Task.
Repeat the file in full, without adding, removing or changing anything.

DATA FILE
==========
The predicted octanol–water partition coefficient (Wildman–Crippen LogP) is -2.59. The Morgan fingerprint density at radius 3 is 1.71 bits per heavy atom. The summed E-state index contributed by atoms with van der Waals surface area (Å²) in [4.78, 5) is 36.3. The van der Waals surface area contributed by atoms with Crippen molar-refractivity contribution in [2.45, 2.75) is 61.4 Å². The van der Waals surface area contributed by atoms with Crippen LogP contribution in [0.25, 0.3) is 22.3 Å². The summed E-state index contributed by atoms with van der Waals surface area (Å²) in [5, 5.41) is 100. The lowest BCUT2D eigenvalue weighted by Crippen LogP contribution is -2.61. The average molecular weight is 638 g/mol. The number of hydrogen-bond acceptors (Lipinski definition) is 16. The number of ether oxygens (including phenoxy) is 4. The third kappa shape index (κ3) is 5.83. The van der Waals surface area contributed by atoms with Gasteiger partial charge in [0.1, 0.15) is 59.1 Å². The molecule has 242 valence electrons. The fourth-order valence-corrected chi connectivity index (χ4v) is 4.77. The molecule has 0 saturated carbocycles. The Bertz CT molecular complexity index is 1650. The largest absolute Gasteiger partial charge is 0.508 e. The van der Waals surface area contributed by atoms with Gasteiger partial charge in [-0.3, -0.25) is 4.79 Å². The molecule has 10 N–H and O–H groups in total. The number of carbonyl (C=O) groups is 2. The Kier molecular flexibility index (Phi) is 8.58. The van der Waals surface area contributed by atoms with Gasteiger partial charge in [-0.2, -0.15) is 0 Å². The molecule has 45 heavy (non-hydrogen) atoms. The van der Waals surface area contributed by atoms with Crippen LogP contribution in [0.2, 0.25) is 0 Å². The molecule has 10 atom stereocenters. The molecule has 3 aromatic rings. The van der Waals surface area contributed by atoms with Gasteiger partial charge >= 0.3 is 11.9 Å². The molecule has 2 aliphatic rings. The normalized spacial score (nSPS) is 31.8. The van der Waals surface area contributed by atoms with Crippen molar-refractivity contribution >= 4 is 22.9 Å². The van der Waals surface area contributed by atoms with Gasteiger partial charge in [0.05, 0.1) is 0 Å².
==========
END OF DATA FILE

The predicted octanol–water partition coefficient (Wildman–Crippen LogP) is -2.59. The Morgan fingerprint density at radius 3 is 1.71 bits per heavy atom. The summed E-state index contributed by atoms with van der Waals surface area (Å²) in [4.78, 5) is 36.3. The van der Waals surface area contributed by atoms with Crippen molar-refractivity contribution in [2.45, 2.75) is 61.4 Å². The van der Waals surface area contributed by atoms with Crippen LogP contribution in [0.25, 0.3) is 22.3 Å². The summed E-state index contributed by atoms with van der Waals surface area (Å²) in [5, 5.41) is 100. The lowest BCUT2D eigenvalue weighted by Crippen LogP contribution is -2.61. The average molecular weight is 638 g/mol. The number of hydrogen-bond acceptors (Lipinski definition) is 16. The number of ether oxygens (including phenoxy) is 4. The third kappa shape index (κ3) is 5.83. The van der Waals surface area contributed by atoms with Gasteiger partial charge in [0.1, 0.15) is 59.1 Å². The molecule has 242 valence electrons. The fourth-order valence-corrected chi connectivity index (χ4v) is 4.77. The molecule has 0 saturated carbocycles. The Bertz CT molecular complexity index is 1650. The largest absolute Gasteiger partial charge is 0.508 e. The van der Waals surface area contributed by atoms with Gasteiger partial charge in [-0.3, -0.25) is 4.79 Å². The molecule has 10 N–H and O–H groups in total. The number of carbonyl (C=O) groups is 2. The Kier molecular flexibility index (Phi) is 8.58. The van der Waals surface area contributed by atoms with Gasteiger partial charge in [-0.2, -0.15) is 0 Å². The molecule has 45 heavy (non-hydrogen) atoms. The van der Waals surface area contributed by atoms with Crippen LogP contribution in [0.2, 0.25) is 0 Å². The molecule has 10 atom stereocenters. The molecule has 3 aromatic rings. The van der Waals surface area contributed by atoms with Gasteiger partial charge >= 0.3 is 11.9 Å². The molecule has 2 aliphatic rings. The normalized spacial score (nSPS) is 31.8. The van der Waals surface area contributed by atoms with Crippen molar-refractivity contribution >= 4 is 22.9 Å². The van der Waals surface area contributed by atoms with Gasteiger partial charge in [0.05, 0.1) is 0 Å².